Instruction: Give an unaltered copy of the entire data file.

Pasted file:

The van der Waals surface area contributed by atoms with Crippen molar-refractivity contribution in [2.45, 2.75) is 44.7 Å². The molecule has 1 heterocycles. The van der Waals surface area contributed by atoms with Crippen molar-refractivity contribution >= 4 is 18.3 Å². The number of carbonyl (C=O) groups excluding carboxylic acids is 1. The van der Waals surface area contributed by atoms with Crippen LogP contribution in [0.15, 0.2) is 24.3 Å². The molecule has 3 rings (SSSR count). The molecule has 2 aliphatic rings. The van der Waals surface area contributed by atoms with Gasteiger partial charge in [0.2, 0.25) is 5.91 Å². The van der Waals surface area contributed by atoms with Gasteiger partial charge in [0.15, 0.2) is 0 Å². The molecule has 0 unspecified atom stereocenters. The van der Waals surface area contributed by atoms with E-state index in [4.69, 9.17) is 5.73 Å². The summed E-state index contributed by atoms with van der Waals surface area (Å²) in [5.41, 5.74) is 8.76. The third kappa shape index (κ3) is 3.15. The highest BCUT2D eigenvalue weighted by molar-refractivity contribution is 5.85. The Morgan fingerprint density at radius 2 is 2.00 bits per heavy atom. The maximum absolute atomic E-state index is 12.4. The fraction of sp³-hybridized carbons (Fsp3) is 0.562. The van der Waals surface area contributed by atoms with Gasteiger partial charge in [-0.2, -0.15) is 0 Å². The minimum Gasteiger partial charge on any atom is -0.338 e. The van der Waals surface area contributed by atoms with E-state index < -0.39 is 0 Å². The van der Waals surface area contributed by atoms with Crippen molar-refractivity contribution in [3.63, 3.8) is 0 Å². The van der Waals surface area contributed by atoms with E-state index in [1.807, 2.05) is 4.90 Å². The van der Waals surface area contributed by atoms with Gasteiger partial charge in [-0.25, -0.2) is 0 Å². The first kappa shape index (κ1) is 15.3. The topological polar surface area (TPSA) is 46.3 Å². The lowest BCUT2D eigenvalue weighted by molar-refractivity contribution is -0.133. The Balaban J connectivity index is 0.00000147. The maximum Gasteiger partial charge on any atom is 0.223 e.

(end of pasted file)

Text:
The van der Waals surface area contributed by atoms with Crippen molar-refractivity contribution in [2.45, 2.75) is 44.7 Å². The molecule has 1 heterocycles. The van der Waals surface area contributed by atoms with Crippen molar-refractivity contribution >= 4 is 18.3 Å². The number of carbonyl (C=O) groups excluding carboxylic acids is 1. The van der Waals surface area contributed by atoms with Crippen LogP contribution in [0.15, 0.2) is 24.3 Å². The molecule has 3 rings (SSSR count). The molecule has 2 aliphatic rings. The van der Waals surface area contributed by atoms with Gasteiger partial charge in [0.2, 0.25) is 5.91 Å². The van der Waals surface area contributed by atoms with Gasteiger partial charge in [0.15, 0.2) is 0 Å². The molecule has 0 unspecified atom stereocenters. The van der Waals surface area contributed by atoms with E-state index in [4.69, 9.17) is 5.73 Å². The summed E-state index contributed by atoms with van der Waals surface area (Å²) in [5.41, 5.74) is 8.76. The third kappa shape index (κ3) is 3.15. The highest BCUT2D eigenvalue weighted by molar-refractivity contribution is 5.85. The Morgan fingerprint density at radius 2 is 2.00 bits per heavy atom. The maximum absolute atomic E-state index is 12.4. The fraction of sp³-hybridized carbons (Fsp3) is 0.562. The van der Waals surface area contributed by atoms with Gasteiger partial charge in [-0.2, -0.15) is 0 Å². The minimum Gasteiger partial charge on any atom is -0.338 e. The van der Waals surface area contributed by atoms with E-state index < -0.39 is 0 Å². The van der Waals surface area contributed by atoms with Crippen molar-refractivity contribution in [3.63, 3.8) is 0 Å². The van der Waals surface area contributed by atoms with E-state index in [1.807, 2.05) is 4.90 Å². The van der Waals surface area contributed by atoms with Gasteiger partial charge in [-0.25, -0.2) is 0 Å². The first kappa shape index (κ1) is 15.3. The topological polar surface area (TPSA) is 46.3 Å². The lowest BCUT2D eigenvalue weighted by molar-refractivity contribution is -0.133. The Balaban J connectivity index is 0.00000147. The maximum Gasteiger partial charge on any atom is 0.223 e.